Saturday, May 9, 2020

Minor Feelings and Asian American Identity

I have seldom read a book that has caused me to pause so many times to reflect on my life as a racial minority in the United States. This is the reason I appreciate Minor Feelings by Korean American award-winning poet Cathy Park Hong.*

Several days ago, my spouse and I went to a supermarket to buy groceries. To space out the customers because of Covid-19, the store put red tapes 6 feet apart in the checkout lane. As my spouse lined up to pay for the groceries, the white woman in front of him demanded that he moved back several steps further to about 9 feet behind her. Did she do this because he is Asian?

This incident reminded me of the “minor feelings” Hong describes in her book: “the racialized range of emotions that are negative, dysphoric, and therefore untelegenic, built from the sediments of everyday racial experience and the irritant of having one’s perception of reality constantly questioned or dismissed” (p. 55).

Hong grew up in California with immigrant parents, who have worked hard so that their children would have better lives. Her book is not a coming of age story or a story about survival and self-determination. It is an honest reckoning of the psychic life of an Asian American woman struggling to gain her voice when racial identity can box one in.

Hong does not mince words when talking about Asian Americans’ habit of seeking white approval. Before reading the book, I knew that it is not easy to be a poet. But I didn’t know that a poet needs to win prizes and fellowships and be validated by (white) prestigious institutions to make a living or get a teaching position. Yet Hong is tired of writing her life script using the alphabets provided by the white world.

Her ruthless honesty makes her Asian American readers ponder the prices we have paid (or are willing to pay) to be “successful” in a white dominated world. What makes Asian Americans willing to be “the carpenter ants of the service industry, the apparatchiks of the corporate world” as Hong says? Why do we step on each other to become cogs in the money-making machine?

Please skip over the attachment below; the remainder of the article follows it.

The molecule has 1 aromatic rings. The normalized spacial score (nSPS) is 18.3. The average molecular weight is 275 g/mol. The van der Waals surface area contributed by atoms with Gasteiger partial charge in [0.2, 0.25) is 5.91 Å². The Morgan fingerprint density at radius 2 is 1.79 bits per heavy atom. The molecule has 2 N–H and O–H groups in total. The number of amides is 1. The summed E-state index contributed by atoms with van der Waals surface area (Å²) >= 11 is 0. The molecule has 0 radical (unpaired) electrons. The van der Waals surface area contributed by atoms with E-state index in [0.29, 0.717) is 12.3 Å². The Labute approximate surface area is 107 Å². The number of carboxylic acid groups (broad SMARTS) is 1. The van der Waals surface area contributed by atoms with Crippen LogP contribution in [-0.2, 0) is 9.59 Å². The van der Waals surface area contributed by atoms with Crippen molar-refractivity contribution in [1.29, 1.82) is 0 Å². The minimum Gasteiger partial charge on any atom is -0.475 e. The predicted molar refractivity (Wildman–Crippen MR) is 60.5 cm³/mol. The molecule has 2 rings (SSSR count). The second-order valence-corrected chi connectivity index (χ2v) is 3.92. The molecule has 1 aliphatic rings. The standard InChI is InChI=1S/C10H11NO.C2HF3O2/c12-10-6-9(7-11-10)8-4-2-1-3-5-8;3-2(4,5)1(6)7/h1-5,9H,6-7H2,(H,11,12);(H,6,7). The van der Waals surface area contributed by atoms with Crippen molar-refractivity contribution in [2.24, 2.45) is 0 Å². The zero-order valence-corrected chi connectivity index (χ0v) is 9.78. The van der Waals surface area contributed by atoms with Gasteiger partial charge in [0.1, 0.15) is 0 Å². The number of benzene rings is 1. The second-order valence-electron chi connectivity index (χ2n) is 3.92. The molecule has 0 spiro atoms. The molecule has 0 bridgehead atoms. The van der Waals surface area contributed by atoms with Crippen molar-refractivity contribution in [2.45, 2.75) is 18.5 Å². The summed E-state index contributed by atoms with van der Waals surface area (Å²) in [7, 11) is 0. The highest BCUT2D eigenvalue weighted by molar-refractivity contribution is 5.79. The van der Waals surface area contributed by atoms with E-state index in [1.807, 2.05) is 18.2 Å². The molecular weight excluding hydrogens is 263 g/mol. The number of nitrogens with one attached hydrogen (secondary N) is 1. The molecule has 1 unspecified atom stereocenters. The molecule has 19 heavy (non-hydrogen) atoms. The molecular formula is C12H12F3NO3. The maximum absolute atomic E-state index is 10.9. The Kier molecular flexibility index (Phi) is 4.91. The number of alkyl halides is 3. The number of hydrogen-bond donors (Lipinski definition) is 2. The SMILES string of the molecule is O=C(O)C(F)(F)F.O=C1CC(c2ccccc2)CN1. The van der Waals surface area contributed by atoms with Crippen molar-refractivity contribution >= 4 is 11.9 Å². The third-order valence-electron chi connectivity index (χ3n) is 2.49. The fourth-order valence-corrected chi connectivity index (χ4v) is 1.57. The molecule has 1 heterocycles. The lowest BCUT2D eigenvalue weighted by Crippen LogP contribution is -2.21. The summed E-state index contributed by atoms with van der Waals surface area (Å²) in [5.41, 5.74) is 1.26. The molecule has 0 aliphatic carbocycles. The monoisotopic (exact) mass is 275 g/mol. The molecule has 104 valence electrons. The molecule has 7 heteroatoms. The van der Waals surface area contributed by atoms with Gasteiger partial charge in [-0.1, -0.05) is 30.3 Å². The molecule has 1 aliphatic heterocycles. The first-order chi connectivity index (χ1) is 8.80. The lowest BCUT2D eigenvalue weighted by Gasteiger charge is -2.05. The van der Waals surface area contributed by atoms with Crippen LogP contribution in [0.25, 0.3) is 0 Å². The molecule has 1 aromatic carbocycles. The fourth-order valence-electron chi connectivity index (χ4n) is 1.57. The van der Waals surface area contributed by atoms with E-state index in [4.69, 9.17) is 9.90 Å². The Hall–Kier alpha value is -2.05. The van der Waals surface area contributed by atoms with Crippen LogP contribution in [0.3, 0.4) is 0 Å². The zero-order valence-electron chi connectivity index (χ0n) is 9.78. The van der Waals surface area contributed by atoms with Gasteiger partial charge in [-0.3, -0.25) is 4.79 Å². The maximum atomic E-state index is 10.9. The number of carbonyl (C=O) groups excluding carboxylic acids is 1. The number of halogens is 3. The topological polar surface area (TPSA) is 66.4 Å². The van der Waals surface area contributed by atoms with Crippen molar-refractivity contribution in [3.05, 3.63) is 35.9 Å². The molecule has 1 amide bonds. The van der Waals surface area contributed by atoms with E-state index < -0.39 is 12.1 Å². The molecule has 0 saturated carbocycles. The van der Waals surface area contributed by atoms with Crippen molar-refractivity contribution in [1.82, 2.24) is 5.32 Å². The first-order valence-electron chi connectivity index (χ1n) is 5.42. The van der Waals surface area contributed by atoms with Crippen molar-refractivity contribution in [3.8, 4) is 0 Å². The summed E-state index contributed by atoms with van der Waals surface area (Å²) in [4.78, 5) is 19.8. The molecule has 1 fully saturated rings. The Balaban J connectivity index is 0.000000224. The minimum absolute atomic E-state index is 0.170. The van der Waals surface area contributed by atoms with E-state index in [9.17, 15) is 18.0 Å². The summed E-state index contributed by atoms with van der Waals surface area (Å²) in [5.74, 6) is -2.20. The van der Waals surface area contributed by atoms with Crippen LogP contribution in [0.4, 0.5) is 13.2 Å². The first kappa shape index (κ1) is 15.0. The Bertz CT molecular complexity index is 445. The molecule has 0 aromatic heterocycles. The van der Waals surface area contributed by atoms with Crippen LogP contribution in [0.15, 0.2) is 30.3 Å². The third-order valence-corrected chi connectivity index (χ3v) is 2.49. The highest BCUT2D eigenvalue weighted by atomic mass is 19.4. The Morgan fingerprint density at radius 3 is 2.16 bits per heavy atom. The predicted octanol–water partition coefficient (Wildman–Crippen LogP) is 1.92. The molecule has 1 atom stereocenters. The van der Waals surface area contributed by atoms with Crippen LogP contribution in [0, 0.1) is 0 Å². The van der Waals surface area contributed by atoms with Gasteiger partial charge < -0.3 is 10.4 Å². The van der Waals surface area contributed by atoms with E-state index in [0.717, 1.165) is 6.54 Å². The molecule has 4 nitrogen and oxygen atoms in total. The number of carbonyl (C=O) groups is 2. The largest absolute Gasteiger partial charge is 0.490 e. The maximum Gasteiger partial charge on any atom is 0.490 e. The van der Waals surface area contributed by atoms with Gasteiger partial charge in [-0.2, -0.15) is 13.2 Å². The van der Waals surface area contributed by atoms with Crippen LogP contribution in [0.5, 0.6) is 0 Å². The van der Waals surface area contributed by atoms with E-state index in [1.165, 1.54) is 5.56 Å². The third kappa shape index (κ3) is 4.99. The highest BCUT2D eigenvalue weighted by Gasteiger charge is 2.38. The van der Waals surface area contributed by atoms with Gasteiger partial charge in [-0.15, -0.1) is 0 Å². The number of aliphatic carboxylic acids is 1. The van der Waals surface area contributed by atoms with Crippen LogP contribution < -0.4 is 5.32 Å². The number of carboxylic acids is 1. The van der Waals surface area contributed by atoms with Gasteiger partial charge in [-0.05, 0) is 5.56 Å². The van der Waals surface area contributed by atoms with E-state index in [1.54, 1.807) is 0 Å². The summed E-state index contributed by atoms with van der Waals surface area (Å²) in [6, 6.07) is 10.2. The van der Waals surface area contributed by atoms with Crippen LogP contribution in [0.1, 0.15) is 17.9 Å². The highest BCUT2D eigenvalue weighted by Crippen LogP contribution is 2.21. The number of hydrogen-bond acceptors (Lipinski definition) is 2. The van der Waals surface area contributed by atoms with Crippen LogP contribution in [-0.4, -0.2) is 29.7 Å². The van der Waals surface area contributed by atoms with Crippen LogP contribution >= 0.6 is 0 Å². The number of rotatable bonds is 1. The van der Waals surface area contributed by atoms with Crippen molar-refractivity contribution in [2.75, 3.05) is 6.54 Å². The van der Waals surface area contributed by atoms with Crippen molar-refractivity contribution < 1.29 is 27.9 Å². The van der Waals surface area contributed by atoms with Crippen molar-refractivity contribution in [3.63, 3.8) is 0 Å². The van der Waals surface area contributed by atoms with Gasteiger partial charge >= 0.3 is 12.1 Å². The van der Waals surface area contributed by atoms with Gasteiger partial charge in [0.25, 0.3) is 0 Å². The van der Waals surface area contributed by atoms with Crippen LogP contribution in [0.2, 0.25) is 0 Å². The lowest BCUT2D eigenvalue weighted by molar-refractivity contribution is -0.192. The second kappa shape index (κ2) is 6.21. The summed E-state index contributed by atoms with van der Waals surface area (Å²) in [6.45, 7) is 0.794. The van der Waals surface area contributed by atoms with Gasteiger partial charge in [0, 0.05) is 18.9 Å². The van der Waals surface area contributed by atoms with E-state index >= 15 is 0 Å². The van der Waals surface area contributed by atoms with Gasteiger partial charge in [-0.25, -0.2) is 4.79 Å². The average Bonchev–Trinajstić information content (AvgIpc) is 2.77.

It is difficult to live with the ambivalence, if not self-hatred, one feels about oneself. Hong writes, “Racial self-hatred is seeing yourself the way the whites see you, which turns you into your own worst enemy. Your only defense is to be hard on yourself, which becomes compulsive, and therefore a comfort, to peck yourself to death. You don’t like how you look, how you sound. You think your Asian features are undefined, like God started pinching out your features and then abandoned you. You hate that there are so many Asians in the room. Who let in all the Asians? you rant in your head.” (pp. 9-10).

We are hard on other Asians: we cringe when we hear other Asians speak with an accent or make grammatical mistakes; we frown when we see an Asian woman too fat or wear a dress too short; we burn with envy when our Asian friend gets a coveted fellowship or award.

Hong is merciless in shredding the “model minority” myth. I am surprised and impressed by her willingness to air dirty laundry in the open and pay little attention to cultural taboos. Her mother beat her and her sister. Her father learned to speak in a pleasing way to his customers and clients. In graduate school, she thought writing about Asian identity is “juvenile” and uncool. While many revere the pioneering Korean American author Theresa Hak Kyung Cha, the author of Dictee, Hong traces the story of Cha’s rape and murder. Filial piety is a cardinal virtue for Koreans, but Hong makes no secret of the burden of having to feel indebted to one’s parents all the time.

Living with contradictions and pulled from all sides, Hong finds solace in poetry and literature. The poetic form allows her to conjure up worlds by stretching language to its limits. She introduces me to many authors I have not known before. She pays attention to how narratives illumine realities and fashion lives. In doing so, she invites theologians and religious scholars to be keenly aware of how religious narratives shape our worldviews and aid or hinder our meaning-making process.

Minor feelings is not an easy read. The book elicits many mixed feelings but does not offer any easy resolution. The best thing from reading the book is that it allows you to feel messy, less perfect, anguish, complicit, and not always in control. It is OK to have these minor feelings because relationships are so racialized and we are constantly conscripted to serve the white world. In reckoning these minor feelings, we can better comprehend the depth of precariousness of the lives of racial minorities, despite appearing successful in the eyes of the outside world. It is only then that the long process of racial empowerment and healing can begin.

*Cathy Park Hong, Minor Feelings: An Asian American Reckoning (New York: Random House, 2020) Kindle edition